Living a life of temperance and good conduct is a Nithyakarma, as is the act of bathing every single day within the first few hours of sunrise.

Morning Snana is a nithya karma

The morning bath is specific to India and tropical counties and forms a part of our prescribed Nithyakarma. This bath is considered a sacred and inviolable start to the day and is considered both spiritually and physically purifying and cleansing to the body. The daily Snana / Ayurvedic bath is such an essential Nithyakarma that we are traditionally not supposed to eat or drink anything, cook, offer prayers , do yoga, or start our office work before completing the Snana.

The benefits of the Daily morning ayurvedic bath

“Bathing is purifying, life promoting, a destroyer of fatigue, physically removes sweat and dirt, is resuscitative and a promoter of ojas or divine energy” :  Charaka Samhita – Sutrasthana shloka on Dinacharya
The Ayurvedic texts recommend eating with the sun. So generally the last meal of the day is best had as close to sunset as possible – in practice we recommend eating before 8:30 pm. A gap of 2 hours is advised post eating to allow the body to complete digestion. So if we go to sleep by 10:30 after completing our last meal by 8 pm, our body would have completed digestion before we sleep.

ayurvedic bath: forms a part of daily health rituals like eating on time

As we sleep, our body goes into a process of repair and renewal. Every organ system has a specific time when it is renewed. This time is fixed and is not changed. The most important thing to understand here is the digestion takes precedence over repair and renewal. So if you eat late, you are taking away an organ system’s chance to repair and renew itself.

Waste / Mala is the by product of all digestion, repair and regeneration in the body. Every single organ system sheds excess, and removes Mala from the body. Every single day cells die and are born in the body. A part of Mala is also the debris of these dead cells which must all be transported out of the body for good health.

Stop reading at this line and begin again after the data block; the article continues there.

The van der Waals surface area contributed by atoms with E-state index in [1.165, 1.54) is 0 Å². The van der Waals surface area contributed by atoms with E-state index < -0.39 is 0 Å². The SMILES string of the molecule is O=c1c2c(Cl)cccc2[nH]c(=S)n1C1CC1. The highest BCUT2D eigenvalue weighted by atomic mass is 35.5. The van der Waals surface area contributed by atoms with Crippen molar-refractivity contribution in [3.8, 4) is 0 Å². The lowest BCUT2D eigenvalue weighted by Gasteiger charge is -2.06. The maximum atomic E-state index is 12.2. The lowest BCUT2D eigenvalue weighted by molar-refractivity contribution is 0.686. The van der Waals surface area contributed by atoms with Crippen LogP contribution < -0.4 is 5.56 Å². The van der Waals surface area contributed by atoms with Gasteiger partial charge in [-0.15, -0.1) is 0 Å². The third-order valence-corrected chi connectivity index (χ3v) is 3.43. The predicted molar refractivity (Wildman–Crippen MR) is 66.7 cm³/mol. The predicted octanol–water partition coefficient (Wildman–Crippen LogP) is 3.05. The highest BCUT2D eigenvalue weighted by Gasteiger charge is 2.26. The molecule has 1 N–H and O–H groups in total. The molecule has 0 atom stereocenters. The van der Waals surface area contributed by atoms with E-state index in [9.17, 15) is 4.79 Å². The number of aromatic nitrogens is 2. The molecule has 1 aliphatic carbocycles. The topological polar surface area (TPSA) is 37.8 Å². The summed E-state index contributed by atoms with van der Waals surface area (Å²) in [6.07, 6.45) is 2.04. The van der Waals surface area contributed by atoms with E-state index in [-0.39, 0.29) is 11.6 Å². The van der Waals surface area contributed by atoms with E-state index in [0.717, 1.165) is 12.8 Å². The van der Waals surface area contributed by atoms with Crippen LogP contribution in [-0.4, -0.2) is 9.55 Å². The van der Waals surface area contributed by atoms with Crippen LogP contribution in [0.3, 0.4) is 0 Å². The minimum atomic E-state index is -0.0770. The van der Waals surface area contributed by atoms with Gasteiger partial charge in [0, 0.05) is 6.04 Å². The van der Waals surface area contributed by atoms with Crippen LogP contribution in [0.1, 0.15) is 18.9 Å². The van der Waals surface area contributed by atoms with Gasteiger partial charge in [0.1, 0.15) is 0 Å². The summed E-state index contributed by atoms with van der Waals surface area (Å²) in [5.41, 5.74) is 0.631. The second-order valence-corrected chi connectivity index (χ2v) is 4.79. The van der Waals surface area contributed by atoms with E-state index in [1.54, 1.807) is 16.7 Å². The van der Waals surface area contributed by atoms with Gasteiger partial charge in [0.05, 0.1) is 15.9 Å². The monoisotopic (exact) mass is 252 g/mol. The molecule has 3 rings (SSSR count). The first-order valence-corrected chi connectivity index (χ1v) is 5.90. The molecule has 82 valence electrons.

Health issues and dis-ease when Mala is not periodically removed from the body:

Ayurveda traces the genesis of most diseases to the accumulation of Mala in the body. Mala can accumulate as a by product of eating, because of poor sleep and because of poor habits.

When we eat food that is not suitable to our prakriti, or we eat too late, or we eat in quantities that are not suitable to us, we dampen the Agni in our body. As a result, our body is not able to digest our food, and extract nutrients from it and remove Mala. So we are left feeling weak, we lose or gain weight, our appearance is poor, and our skin accumulates impurities which take the form of acne, pimples, or other skin issues.

When Mala / waste is not properly and regularly removed from the body it leads to dis-ease

When we sleep at improper times, or we sleep too late, or at the wrong time or for too long, we impair the process of repair, regeneration and renewal in our body. So the organ systems in our body are carrying excess toxins, debris or dead cells. They may be long due for a “tune up” and have not been given the opportunity to do so because we have not slept. As a result, our body functions poorly at a sub optimal level.

The importance of Sweda / sweat and its role in overall health: